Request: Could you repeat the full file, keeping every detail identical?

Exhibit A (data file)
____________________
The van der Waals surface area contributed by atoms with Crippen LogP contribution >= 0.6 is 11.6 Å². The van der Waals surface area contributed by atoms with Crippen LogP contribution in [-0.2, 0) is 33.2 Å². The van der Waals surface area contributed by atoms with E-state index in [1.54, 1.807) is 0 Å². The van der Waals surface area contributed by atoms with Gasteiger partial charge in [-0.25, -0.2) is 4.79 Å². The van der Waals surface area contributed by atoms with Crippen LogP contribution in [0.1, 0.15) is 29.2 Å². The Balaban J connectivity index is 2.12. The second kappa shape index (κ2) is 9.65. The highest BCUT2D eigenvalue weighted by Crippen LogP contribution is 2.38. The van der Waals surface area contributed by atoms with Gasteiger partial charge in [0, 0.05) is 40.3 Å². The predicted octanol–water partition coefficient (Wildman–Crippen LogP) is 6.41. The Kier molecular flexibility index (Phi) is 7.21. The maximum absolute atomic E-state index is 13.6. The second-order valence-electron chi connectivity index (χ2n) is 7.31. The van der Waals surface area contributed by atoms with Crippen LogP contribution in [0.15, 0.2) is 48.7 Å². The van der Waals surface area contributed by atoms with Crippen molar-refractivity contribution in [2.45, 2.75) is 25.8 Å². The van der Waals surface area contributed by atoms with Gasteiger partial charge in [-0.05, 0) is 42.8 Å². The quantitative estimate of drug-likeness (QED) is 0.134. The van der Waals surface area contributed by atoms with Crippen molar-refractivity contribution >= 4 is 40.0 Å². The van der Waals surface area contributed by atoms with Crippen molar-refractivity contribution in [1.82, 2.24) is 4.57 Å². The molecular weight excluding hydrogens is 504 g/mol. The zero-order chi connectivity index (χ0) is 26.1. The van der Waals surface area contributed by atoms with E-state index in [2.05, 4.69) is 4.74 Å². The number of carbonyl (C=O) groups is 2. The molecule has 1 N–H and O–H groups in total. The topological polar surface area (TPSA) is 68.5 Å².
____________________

The van der Waals surface area contributed by atoms with Crippen LogP contribution >= 0.6 is 11.6 Å². The van der Waals surface area contributed by atoms with Crippen LogP contribution in [-0.2, 0) is 33.2 Å². The van der Waals surface area contributed by atoms with E-state index in [1.54, 1.807) is 0 Å². The van der Waals surface area contributed by atoms with Gasteiger partial charge in [-0.25, -0.2) is 4.79 Å². The van der Waals surface area contributed by atoms with Crippen LogP contribution in [0.1, 0.15) is 29.2 Å². The Balaban J connectivity index is 2.12. The second kappa shape index (κ2) is 9.65. The highest BCUT2D eigenvalue weighted by Crippen LogP contribution is 2.38. The van der Waals surface area contributed by atoms with Gasteiger partial charge in [0, 0.05) is 40.3 Å². The predicted octanol–water partition coefficient (Wildman–Crippen LogP) is 6.41. The Kier molecular flexibility index (Phi) is 7.21. The maximum absolute atomic E-state index is 13.6. The second-order valence-electron chi connectivity index (χ2n) is 7.31. The van der Waals surface area contributed by atoms with Crippen LogP contribution in [0.15, 0.2) is 48.7 Å². The van der Waals surface area contributed by atoms with Crippen molar-refractivity contribution in [2.45, 2.75) is 25.8 Å². The van der Waals surface area contributed by atoms with Gasteiger partial charge in [-0.05, 0) is 42.8 Å². The quantitative estimate of drug-likeness (QED) is 0.134. The van der Waals surface area contributed by atoms with Crippen molar-refractivity contribution >= 4 is 40.0 Å². The van der Waals surface area contributed by atoms with Crippen molar-refractivity contribution in [1.82, 2.24) is 4.57 Å². The molecular weight excluding hydrogens is 504 g/mol. The zero-order chi connectivity index (χ0) is 26.1. The van der Waals surface area contributed by atoms with E-state index in [2.05, 4.69) is 4.74 Å². The number of carbonyl (C=O) groups is 2. The molecule has 1 N–H and O–H groups in total. The topological polar surface area (TPSA) is 68.5 Å².